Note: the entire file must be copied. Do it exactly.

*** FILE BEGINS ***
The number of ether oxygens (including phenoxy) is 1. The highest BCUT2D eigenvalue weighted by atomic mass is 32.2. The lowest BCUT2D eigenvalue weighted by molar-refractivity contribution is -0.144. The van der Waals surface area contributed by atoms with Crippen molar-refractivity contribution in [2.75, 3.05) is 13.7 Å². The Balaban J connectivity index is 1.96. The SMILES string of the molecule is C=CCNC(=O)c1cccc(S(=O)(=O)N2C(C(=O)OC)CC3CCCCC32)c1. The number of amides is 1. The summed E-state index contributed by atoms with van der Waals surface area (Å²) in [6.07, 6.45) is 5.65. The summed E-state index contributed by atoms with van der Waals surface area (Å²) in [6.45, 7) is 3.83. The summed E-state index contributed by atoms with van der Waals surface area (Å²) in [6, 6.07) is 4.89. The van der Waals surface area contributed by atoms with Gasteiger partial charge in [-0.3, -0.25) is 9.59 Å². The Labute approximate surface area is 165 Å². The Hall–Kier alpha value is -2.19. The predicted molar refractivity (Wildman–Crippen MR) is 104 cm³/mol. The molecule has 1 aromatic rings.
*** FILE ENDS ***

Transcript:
The number of ether oxygens (including phenoxy) is 1. The highest BCUT2D eigenvalue weighted by atomic mass is 32.2. The lowest BCUT2D eigenvalue weighted by molar-refractivity contribution is -0.144. The van der Waals surface area contributed by atoms with Crippen molar-refractivity contribution in [2.75, 3.05) is 13.7 Å². The Balaban J connectivity index is 1.96. The SMILES string of the molecule is C=CCNC(=O)c1cccc(S(=O)(=O)N2C(C(=O)OC)CC3CCCCC32)c1. The number of amides is 1. The summed E-state index contributed by atoms with van der Waals surface area (Å²) in [6.07, 6.45) is 5.65. The summed E-state index contributed by atoms with van der Waals surface area (Å²) in [6.45, 7) is 3.83. The summed E-state index contributed by atoms with van der Waals surface area (Å²) in [6, 6.07) is 4.89. The van der Waals surface area contributed by atoms with Gasteiger partial charge in [-0.3, -0.25) is 9.59 Å². The Labute approximate surface area is 165 Å². The Hall–Kier alpha value is -2.19. The predicted molar refractivity (Wildman–Crippen MR) is 104 cm³/mol. The molecule has 1 aromatic rings.